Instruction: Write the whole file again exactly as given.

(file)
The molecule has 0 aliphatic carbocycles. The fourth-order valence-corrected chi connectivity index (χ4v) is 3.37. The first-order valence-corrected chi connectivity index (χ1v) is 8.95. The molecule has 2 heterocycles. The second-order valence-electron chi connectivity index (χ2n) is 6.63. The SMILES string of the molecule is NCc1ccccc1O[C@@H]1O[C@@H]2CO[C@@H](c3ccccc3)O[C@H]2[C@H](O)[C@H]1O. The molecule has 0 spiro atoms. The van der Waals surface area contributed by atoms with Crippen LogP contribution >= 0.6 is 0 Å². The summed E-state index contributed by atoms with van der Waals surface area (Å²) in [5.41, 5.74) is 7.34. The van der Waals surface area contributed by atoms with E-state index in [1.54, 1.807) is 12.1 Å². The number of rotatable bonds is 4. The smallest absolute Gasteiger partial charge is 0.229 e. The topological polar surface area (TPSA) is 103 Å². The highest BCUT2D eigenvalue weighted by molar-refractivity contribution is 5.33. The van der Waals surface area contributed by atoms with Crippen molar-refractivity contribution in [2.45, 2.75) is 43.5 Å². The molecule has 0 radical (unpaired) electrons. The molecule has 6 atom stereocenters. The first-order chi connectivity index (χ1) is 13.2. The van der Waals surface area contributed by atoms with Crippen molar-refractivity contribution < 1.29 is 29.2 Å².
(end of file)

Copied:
The molecule has 0 aliphatic carbocycles. The fourth-order valence-corrected chi connectivity index (χ4v) is 3.37. The first-order valence-corrected chi connectivity index (χ1v) is 8.95. The molecule has 2 heterocycles. The second-order valence-electron chi connectivity index (χ2n) is 6.63. The SMILES string of the molecule is NCc1ccccc1O[C@@H]1O[C@@H]2CO[C@@H](c3ccccc3)O[C@H]2[C@H](O)[C@H]1O. The molecule has 0 spiro atoms. The van der Waals surface area contributed by atoms with Crippen LogP contribution >= 0.6 is 0 Å². The summed E-state index contributed by atoms with van der Waals surface area (Å²) in [5.41, 5.74) is 7.34. The van der Waals surface area contributed by atoms with E-state index in [1.54, 1.807) is 12.1 Å². The number of rotatable bonds is 4. The smallest absolute Gasteiger partial charge is 0.229 e. The topological polar surface area (TPSA) is 103 Å². The highest BCUT2D eigenvalue weighted by molar-refractivity contribution is 5.33. The van der Waals surface area contributed by atoms with Crippen molar-refractivity contribution in [2.45, 2.75) is 43.5 Å². The molecule has 0 radical (unpaired) electrons. The molecule has 6 atom stereocenters. The first-order chi connectivity index (χ1) is 13.2. The van der Waals surface area contributed by atoms with Crippen molar-refractivity contribution < 1.29 is 29.2 Å².